Scott

Scott Stepanski is co-author of Gem Trails of Pennsylvania and New Jersey and author of the Resource Guide to Earth Sciences. His freelance articles have appeared in numerous magazines and newspapers. Currently, Scott administrates several other websites including www.booksalepirate.com and http://teddybeardiary.com.

Fossil mammal tooth on a shell for scale.

Beach combing can lead to some surprising results.

Beach collected fossil tooth.

Another view of the fossil tooth.

Fossil Collector: Emily33

Location: Miramar beach, Portugal

[Editor's Note: This is a mammal tooth and our first impression is that this looks like a tapir tooth. Having said that, we're not especially knowledgeable Ice Age Portugal. Can someone else add the this? Please leave a comment.]

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Possible crinoid fossil?

Fossil was found on western shoreline of Lake Michigan two miles north of Glen Arbor, MI.

Possible horn coral fossil?

It was mixed in with a variety of stones at the edge of the surf. The circular feature immediately caught my eye.

Fossil Collector: Scott M.

Location: Glen Arbor, Michigan

[Editor's note: Hmm...the top picture certainly looks like the texture of a crinoid fossil. The second picture could be the cross section of a crinoid, but also looks similar to the base of a horn coral. Any thoughts from Michigan collectors?]

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Hmmm...well, it's odd looking.

Found while hand digging a hole for a koi fish pond in my back yard.

Fossil Collector: TimW

Location: Overland Park, Kansas

[Edtor: We're are not even sure this is a fossil, but it is certainly odd. There do appear to be fossil crinoids surrounding it. Have an idea? Please leave a response.]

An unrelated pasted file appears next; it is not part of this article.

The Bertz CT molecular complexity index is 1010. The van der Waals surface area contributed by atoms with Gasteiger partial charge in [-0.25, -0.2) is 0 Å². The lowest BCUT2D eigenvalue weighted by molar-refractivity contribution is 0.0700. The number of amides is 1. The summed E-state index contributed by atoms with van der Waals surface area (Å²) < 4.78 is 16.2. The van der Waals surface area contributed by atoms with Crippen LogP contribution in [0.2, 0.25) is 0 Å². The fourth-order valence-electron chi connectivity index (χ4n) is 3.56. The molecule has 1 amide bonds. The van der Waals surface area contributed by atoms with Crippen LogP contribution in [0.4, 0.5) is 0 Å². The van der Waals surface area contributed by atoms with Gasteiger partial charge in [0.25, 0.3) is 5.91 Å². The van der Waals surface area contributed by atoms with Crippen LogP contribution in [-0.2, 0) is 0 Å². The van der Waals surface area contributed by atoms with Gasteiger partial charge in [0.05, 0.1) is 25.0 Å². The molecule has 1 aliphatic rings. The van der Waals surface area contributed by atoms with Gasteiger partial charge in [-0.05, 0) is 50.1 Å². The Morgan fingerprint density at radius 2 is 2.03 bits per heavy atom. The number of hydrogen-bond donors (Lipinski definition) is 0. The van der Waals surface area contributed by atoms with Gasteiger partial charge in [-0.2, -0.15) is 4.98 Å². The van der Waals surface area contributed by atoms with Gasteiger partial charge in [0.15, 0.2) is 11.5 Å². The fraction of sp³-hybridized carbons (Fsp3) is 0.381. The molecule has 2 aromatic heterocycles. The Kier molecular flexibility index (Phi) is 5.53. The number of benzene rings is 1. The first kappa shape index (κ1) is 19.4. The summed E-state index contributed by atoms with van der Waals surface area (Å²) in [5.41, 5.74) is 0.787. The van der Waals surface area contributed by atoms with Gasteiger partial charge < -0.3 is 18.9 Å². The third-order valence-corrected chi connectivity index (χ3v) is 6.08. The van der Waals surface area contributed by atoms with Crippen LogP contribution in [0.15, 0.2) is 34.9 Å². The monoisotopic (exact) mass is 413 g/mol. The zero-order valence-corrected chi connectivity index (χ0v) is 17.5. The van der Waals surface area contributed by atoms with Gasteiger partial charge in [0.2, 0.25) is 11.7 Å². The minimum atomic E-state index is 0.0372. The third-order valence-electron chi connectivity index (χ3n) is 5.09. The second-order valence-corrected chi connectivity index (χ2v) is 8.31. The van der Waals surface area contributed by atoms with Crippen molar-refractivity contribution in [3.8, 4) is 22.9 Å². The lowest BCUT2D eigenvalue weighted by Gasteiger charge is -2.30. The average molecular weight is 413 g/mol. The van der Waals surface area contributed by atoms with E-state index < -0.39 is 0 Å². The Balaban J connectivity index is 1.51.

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Front view of the fossil fish scales

In approximately 1980, I was actively looking for fossils and found this on the side of my home in a pile of rocks that was brought there as decorative landscape.

Back view of the fossil fish

With some research, the source could likely be tracked down. There appears to be a large bone and feathers or scales (back view).

Fossil collector: Ttischer

Location: Independence, Colorado

[Editor: Nice find! We love fossil fish and that is almost certainly a tail section of a fish. It looks a bit like a lobe finned fish, a relative of the coelacanth. Since the rocks were transported, identifying where they came from may be critical to identifying the fossil. Can anyone here offer some clues?]

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Star-like fossil from Missouri

Discovered on a Missouri Creek bank.

Missouri star fossil compared to a penny for size.

A penny shows the relative size of the star.

Fossil Collector: Jennifer S

Location: Southwest Missouri

[Editor's note: Ok...it's odd. It has the obvious look of a fossil starfish, but maybe that is too easy. Does anyone recognize this?]

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